Dynamic memory management: challenges and ... - SCIEnce

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© Richard Jones, University of Kent 2009

http://www.cs.kent.ac.uk/~rej

SCIEnce Paris Workshop 2009

1

Richard Jones

Computing Laboratory

University of Kent, Canterbury

http://www.cs.kent.ac.uk/~rej

January 2009, Paris


Dynamic Memory
Management

Challenges for today and tomorrow

SCIEnce 2009

© Richard Jones, University of Kent 2009

http://www.cs.kent.ac.uk/~rej

SCIEnce Paris Workshop 2009

2

Overview

Part 1:


Introduction


Basic algorithms

Part 2:

GC for high performance

Part 3:

Reference counting revisited

Part 4:

Integration with the environment


Discussion:
GC and CA

© Richard Jones, University of Kent 2009

http://www.cs.kent.ac.uk/~rej

SCIEnce Paris Workshop 2009

3

PART 1: Introduction


Why garbage collect?



Basic algorithms

© Richard Jones, University of Kent 2009

http://www.cs.kent.ac.uk/~rej

SCIEnce Paris Workshop 2009

4

Why garbage collect?

Obvious requirements


Finite, limited storage.


Language requirement


objects may survive their creating method.


The problem


hard/impossible to determine when something is
garbage.


Programmers find it hard to get right.


Too little collected? memory leaks.


Too much collected? broken programs.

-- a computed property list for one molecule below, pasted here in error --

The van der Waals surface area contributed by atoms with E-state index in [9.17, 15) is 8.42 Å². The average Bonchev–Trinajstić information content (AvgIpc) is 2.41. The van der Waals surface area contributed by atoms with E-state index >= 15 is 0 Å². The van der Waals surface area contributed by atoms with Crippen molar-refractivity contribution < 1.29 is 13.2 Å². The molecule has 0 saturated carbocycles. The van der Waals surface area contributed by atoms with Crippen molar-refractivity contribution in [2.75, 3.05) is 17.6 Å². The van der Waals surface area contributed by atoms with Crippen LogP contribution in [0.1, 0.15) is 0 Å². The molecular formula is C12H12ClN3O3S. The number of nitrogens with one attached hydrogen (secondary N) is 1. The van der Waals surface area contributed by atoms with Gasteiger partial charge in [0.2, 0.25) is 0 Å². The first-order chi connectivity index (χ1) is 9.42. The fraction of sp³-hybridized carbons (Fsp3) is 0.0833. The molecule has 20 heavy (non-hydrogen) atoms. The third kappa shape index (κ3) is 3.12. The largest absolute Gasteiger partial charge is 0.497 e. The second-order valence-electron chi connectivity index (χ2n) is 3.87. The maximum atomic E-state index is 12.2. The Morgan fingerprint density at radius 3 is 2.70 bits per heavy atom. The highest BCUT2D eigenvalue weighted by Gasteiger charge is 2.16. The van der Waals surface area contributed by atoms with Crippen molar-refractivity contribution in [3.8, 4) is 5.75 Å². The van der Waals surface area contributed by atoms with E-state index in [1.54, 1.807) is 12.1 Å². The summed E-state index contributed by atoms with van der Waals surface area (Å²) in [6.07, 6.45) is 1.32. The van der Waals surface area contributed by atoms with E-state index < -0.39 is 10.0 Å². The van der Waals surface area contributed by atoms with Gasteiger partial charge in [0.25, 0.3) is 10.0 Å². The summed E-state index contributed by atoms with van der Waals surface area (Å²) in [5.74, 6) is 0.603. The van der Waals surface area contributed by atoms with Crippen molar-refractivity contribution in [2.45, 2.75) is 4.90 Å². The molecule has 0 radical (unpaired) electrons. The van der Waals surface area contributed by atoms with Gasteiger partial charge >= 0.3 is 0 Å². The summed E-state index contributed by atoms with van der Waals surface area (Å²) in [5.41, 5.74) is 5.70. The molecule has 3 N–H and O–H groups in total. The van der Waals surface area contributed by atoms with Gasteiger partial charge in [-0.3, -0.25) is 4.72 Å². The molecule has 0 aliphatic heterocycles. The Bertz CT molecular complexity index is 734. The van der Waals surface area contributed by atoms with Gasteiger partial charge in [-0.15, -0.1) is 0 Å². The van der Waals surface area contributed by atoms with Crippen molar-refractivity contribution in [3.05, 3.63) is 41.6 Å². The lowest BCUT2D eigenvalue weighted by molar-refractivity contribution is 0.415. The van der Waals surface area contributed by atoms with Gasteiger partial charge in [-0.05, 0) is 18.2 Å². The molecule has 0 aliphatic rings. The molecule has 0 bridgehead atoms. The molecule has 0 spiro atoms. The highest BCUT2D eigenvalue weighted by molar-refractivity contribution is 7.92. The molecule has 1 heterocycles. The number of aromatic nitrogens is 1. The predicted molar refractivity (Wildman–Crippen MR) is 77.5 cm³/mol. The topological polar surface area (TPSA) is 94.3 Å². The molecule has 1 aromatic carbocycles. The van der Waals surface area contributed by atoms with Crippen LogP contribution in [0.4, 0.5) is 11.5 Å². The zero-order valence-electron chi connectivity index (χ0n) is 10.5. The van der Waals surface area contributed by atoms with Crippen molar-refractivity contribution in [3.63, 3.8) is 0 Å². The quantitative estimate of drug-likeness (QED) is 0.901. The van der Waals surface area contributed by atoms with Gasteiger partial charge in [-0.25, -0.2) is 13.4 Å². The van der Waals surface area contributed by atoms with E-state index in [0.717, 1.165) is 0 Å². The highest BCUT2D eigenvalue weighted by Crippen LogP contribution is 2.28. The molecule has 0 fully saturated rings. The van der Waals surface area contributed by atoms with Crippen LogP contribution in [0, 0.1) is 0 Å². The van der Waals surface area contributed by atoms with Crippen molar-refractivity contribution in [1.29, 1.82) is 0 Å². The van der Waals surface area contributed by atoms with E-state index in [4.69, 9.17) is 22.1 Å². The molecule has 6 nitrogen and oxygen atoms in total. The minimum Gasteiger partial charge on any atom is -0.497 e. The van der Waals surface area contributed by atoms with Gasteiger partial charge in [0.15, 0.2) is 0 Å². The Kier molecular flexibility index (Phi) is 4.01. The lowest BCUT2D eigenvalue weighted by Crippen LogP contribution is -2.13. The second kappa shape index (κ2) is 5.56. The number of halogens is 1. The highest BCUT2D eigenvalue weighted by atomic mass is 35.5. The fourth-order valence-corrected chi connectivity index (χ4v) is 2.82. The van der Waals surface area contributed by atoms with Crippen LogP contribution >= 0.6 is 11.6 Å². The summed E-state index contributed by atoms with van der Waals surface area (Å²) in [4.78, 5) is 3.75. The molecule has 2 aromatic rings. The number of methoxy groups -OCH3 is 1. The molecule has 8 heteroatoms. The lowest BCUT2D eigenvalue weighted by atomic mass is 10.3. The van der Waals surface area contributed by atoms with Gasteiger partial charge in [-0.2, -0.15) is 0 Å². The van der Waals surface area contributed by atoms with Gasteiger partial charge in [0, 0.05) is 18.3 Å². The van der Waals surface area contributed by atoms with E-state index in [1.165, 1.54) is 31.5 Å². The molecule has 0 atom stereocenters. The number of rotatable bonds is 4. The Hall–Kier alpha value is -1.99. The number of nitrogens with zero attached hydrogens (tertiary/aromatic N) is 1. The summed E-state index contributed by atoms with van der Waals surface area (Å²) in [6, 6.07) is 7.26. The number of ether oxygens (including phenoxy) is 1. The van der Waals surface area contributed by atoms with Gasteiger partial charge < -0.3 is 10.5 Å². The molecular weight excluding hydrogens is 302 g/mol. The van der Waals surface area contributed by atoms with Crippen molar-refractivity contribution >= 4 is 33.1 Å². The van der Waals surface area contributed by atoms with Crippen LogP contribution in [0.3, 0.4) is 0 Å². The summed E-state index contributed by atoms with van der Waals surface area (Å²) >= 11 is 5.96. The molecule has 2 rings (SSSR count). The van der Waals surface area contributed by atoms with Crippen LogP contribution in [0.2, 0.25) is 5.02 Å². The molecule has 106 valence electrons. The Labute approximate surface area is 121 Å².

Good software engineering


Explicit memory management conflicts with the software
engineering principles of abstraction and modularity.

© Richard Jones, University of Kent 2009

http://www.cs.kent.ac.uk/~rej

SCIEnce Paris Workshop 2009

5

Basic algorithms


The garage metaphor


Reference counting:
Maintain a note on each object in your garage,
indicating the current number of references to the object. When an
object’s reference count goes to zero, throw the object out (it’s dead).


Mark
-
Sweep:
Put a note on objects you need (roots). Then recursively
put a note on anything needed by a live object.

Afterwards, check all objects and throw out objects without notes.


Mark
-
Compact:

Put notes on objects you need (as above). Move
anything with a note on it to the back of the garage.

Burn everything at the front of the garage (it’s all dead).


Copying:

Move objects you need to a new garage. Then recursively
move anything needed by an object in the new garage.

Afterwards, burn down the old garage (any objects in it are dead)!

© Richard Jones, University of Kent 2009

http://www.cs.kent.ac.uk/~rej

SCIEnce Paris Workshop 2009

6

Generational GC

Weak generational hypothesis


“Most objects die young” [Ungar, 1984]


Common for 80
-
95% objects to die before a